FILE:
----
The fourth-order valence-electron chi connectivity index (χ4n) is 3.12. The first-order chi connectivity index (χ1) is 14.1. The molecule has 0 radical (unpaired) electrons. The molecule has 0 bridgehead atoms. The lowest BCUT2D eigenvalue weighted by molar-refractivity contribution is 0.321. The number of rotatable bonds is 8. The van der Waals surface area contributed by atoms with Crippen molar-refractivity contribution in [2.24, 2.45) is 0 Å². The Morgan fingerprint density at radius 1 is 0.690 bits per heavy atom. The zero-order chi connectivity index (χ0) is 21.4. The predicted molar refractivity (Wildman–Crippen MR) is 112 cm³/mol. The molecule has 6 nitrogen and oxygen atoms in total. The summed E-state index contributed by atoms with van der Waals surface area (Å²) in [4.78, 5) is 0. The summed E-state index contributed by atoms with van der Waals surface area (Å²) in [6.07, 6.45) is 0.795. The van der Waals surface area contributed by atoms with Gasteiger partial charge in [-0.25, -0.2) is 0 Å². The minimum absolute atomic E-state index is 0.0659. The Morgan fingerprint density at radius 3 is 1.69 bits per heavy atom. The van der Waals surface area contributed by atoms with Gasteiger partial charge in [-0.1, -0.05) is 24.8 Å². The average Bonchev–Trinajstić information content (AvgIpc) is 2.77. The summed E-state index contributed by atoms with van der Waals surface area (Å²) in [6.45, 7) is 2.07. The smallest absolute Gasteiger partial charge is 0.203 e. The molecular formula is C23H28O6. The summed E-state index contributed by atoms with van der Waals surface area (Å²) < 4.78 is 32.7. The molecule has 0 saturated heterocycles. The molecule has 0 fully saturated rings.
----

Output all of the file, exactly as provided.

The fourth-order valence-electron chi connectivity index (χ4n) is 3.12. The first-order chi connectivity index (χ1) is 14.1. The molecule has 0 radical (unpaired) electrons. The molecule has 0 bridgehead atoms. The lowest BCUT2D eigenvalue weighted by molar-refractivity contribution is 0.321. The number of rotatable bonds is 8. The van der Waals surface area contributed by atoms with Crippen molar-refractivity contribution in [2.24, 2.45) is 0 Å². The Morgan fingerprint density at radius 1 is 0.690 bits per heavy atom. The zero-order chi connectivity index (χ0) is 21.4. The predicted molar refractivity (Wildman–Crippen MR) is 112 cm³/mol. The molecule has 6 nitrogen and oxygen atoms in total. The summed E-state index contributed by atoms with van der Waals surface area (Å²) in [4.78, 5) is 0. The summed E-state index contributed by atoms with van der Waals surface area (Å²) in [6.07, 6.45) is 0.795. The van der Waals surface area contributed by atoms with Gasteiger partial charge in [-0.25, -0.2) is 0 Å². The minimum absolute atomic E-state index is 0.0659. The Morgan fingerprint density at radius 3 is 1.69 bits per heavy atom. The van der Waals surface area contributed by atoms with Gasteiger partial charge in [-0.1, -0.05) is 24.8 Å². The average Bonchev–Trinajstić information content (AvgIpc) is 2.77. The summed E-state index contributed by atoms with van der Waals surface area (Å²) in [6.45, 7) is 2.07. The smallest absolute Gasteiger partial charge is 0.203 e. The molecular formula is C23H28O6. The summed E-state index contributed by atoms with van der Waals surface area (Å²) < 4.78 is 32.7. The molecule has 0 saturated heterocycles. The molecule has 0 fully saturated rings.